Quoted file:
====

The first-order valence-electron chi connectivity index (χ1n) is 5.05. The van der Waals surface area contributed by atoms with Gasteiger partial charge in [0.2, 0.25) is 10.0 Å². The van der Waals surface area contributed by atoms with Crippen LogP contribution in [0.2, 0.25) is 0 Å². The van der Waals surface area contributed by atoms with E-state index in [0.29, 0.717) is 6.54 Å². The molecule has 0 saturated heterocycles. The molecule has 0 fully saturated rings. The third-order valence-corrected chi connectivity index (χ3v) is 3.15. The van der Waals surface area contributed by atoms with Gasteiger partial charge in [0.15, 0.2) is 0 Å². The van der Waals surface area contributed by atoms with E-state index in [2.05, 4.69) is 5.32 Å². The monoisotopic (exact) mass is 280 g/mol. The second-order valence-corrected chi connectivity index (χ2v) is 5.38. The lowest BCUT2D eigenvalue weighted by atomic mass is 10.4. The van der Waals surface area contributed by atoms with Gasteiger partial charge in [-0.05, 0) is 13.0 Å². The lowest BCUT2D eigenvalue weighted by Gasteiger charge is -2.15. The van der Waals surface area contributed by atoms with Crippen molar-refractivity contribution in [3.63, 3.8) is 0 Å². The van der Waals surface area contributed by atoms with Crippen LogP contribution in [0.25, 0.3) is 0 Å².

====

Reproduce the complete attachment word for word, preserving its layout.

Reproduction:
The first-order valence-electron chi connectivity index (χ1n) is 5.05. The van der Waals surface area contributed by atoms with Gasteiger partial charge in [0.2, 0.25) is 10.0 Å². The van der Waals surface area contributed by atoms with Crippen LogP contribution in [0.2, 0.25) is 0 Å². The van der Waals surface area contributed by atoms with E-state index in [0.29, 0.717) is 6.54 Å². The molecule has 0 saturated heterocycles. The molecule has 0 fully saturated rings. The third-order valence-corrected chi connectivity index (χ3v) is 3.15. The van der Waals surface area contributed by atoms with Gasteiger partial charge in [0.15, 0.2) is 0 Å². The van der Waals surface area contributed by atoms with E-state index in [2.05, 4.69) is 5.32 Å². The monoisotopic (exact) mass is 280 g/mol. The second-order valence-corrected chi connectivity index (χ2v) is 5.38. The lowest BCUT2D eigenvalue weighted by atomic mass is 10.4. The van der Waals surface area contributed by atoms with Gasteiger partial charge in [-0.05, 0) is 13.0 Å². The lowest BCUT2D eigenvalue weighted by Gasteiger charge is -2.15. The van der Waals surface area contributed by atoms with Crippen molar-refractivity contribution in [3.63, 3.8) is 0 Å². The van der Waals surface area contributed by atoms with Crippen LogP contribution in [0.25, 0.3) is 0 Å².